Bald Eagle | EcoTarium

Bald Eagle

Haliaeetus leucocephalus
The EcoTarium's new, to be named, female Bald Eagle
Did you know?: 

Despite the bird's stunning appearance, the Bald Eagle is relatively clumsy compared to other eagles. They usually feed on dead or injured fish, or fish that are in shallow water, before exerting effort to catch fish that are alive and well. They will often scavenge or steal food from other birds.

At the EcoTarium

Joining Bob the new Bald Eagle at the EcoTaium is a year-old female who has been named Dianne after a public vote. This name is in honor of Dianne Davis, who recently retired as a keeper at the EcoTarium. Davis was instrumental in the state program which reintroduced Bald Eagles to Massachusetts. She spent the summer of 1985 living alone on the shores of the Quabbin Reservoir caring for eight eaglets, feeding them fish that she pulled from the water. Davis published "Eagle One, A Personal Journey" about her experience and career devoted to wildlife and education. Both Bob and Dianne come from the Audubon Center for Birds of Prey, where they lived together for a time in Florida. 

Estimated at around seven years old, Bob arrived at the Audubon Center in October, 2016, where he received treatment for a dislocated right elbow. After extensive rehabilitation, including time in a 100-foot flight cage, it became clear that he would never regain the flight needed to thrive in the wild. Dianne was also placed with the EcoTarium due to a permanent wing injury that prevents her from flying well enough to live in the wild. 

It will be easy for a few years to tell the eagles apart. Like all young Bald Eagles, Dianne has a brown head. She is a second year bald eagle so she will remain brown/speckled in color for at least another three years. Her head will become fully white when she is mature, at five years of age.

Bob and Dianne are typical of the animals living on EcoTarium grounds that no longer live in the wild due to injuries, illness and human socialization. All animals are housed in enclosures that have been specially designed to meet the natural needs of the species as well as to accommodate any physical limitations of the individual animal. All animal residents receive regular check-ups from their vets and daily interaction with their caretakers.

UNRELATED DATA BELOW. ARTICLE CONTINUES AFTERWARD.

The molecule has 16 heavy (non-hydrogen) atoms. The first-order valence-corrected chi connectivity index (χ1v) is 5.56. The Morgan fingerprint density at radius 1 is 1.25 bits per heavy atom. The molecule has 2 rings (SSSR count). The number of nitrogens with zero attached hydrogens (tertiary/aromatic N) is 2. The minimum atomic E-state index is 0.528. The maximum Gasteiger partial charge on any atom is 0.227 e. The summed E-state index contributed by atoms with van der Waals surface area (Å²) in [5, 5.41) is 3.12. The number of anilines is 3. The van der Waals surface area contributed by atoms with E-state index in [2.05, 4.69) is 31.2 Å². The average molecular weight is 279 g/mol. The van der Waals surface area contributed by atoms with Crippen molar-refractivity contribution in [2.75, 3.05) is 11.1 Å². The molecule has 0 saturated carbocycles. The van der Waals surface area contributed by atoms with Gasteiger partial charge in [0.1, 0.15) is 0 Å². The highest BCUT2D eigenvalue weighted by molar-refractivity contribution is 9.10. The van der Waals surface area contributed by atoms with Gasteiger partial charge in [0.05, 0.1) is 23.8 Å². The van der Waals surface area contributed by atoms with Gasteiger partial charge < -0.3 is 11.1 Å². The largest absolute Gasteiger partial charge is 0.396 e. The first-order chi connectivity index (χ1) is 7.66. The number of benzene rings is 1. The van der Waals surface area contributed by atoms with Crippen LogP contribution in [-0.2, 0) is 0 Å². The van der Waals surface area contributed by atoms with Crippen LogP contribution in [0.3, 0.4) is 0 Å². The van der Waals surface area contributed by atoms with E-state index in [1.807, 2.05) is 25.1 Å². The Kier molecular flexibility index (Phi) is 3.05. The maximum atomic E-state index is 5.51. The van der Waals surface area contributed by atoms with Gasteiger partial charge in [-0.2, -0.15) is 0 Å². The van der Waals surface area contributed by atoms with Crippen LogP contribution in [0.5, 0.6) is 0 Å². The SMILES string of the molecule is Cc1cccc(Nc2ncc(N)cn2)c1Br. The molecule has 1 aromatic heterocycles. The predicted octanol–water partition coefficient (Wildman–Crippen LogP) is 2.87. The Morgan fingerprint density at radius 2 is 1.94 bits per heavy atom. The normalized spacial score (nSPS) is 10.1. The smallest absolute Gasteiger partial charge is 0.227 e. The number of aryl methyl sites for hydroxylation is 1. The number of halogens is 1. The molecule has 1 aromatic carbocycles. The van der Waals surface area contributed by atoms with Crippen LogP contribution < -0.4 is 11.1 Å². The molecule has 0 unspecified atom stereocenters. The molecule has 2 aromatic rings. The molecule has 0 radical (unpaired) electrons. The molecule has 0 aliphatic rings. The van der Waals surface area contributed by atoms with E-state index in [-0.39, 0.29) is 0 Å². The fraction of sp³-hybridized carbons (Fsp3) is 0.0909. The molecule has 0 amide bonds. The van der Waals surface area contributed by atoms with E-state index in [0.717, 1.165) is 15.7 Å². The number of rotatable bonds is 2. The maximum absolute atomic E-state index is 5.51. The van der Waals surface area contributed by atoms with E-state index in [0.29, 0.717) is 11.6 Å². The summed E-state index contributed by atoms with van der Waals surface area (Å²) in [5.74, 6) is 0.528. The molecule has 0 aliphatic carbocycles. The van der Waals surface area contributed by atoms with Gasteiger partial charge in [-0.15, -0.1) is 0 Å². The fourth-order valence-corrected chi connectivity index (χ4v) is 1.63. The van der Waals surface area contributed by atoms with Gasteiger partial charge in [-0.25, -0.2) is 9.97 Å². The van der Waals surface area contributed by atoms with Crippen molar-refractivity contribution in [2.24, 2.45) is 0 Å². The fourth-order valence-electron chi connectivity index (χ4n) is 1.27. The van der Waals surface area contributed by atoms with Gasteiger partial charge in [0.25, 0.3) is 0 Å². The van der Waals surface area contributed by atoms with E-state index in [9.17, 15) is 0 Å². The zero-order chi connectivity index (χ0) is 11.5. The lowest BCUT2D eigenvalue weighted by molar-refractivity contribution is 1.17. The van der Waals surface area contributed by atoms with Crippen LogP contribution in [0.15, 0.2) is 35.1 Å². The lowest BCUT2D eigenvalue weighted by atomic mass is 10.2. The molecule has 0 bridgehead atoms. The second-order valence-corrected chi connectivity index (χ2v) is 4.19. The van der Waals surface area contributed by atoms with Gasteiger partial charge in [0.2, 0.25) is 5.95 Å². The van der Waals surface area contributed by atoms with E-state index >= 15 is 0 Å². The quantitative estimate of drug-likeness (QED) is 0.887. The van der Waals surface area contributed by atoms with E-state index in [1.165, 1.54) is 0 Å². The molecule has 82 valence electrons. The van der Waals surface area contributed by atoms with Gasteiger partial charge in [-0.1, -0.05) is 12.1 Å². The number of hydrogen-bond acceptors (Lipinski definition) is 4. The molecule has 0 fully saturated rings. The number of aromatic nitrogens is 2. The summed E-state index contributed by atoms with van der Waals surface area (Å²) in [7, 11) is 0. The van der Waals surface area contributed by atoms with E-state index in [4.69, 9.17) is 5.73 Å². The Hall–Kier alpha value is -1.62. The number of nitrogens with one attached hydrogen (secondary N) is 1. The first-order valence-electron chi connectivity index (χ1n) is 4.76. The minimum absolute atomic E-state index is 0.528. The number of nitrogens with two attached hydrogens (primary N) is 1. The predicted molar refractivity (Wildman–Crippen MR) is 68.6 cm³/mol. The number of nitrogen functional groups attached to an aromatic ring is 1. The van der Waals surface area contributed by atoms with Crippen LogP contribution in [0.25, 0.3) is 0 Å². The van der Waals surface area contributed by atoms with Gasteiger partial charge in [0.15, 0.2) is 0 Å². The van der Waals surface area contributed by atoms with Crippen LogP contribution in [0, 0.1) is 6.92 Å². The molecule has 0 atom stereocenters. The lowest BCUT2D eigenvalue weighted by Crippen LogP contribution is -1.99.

Earlier this year, the EcoTarium humanely euthanized Justice, the museum’s longest-residing bald eagle, due to quality of life decisions made by staff and Tufts Wildlife Clinic. He was believed to be one of the oldest bald eagles under human care. The average age of bald eagles in the natural habitat is mid-twenties to early thirties, Justice was in his mid-forties.

About Bald Eagles 

The Bald Eagle has been the national symbol of the United States since 1782. Eagles are members of the Hawk family, but most closely related to the Sea Eagle. In the wild, Bald Eagles live along coasts or streams as far north as Alaska and as far south as Florida. During migration, northern eagles tend to travel south, while southern eagles travel north.

Even though the Bald Eagle is known by the white feathers on its head, these do not appear until they are about four or five years old. Bald Eagles form mating pairs for life and nest in trees or cliffs. They lay 1 to 3 eggs. Young eagles learn how to fly and hunt by watching adults. Bald Eagles hunt using their acute vision, which is four times as sharp as ours, and their talons and beak, which are made of keratin and grow continuously like our hair and fingernails do.

Eagles were added to the Endangered Species List in 1967 as populations across America shrank. In 1972 the use of DDT, a pesticide that caused eagle eggshells to be thin and brittle, was banned. By 1995, populations were large enough to upgrade their status to Threatened and they have been completely removed from the Threatened list altogether as of 2007.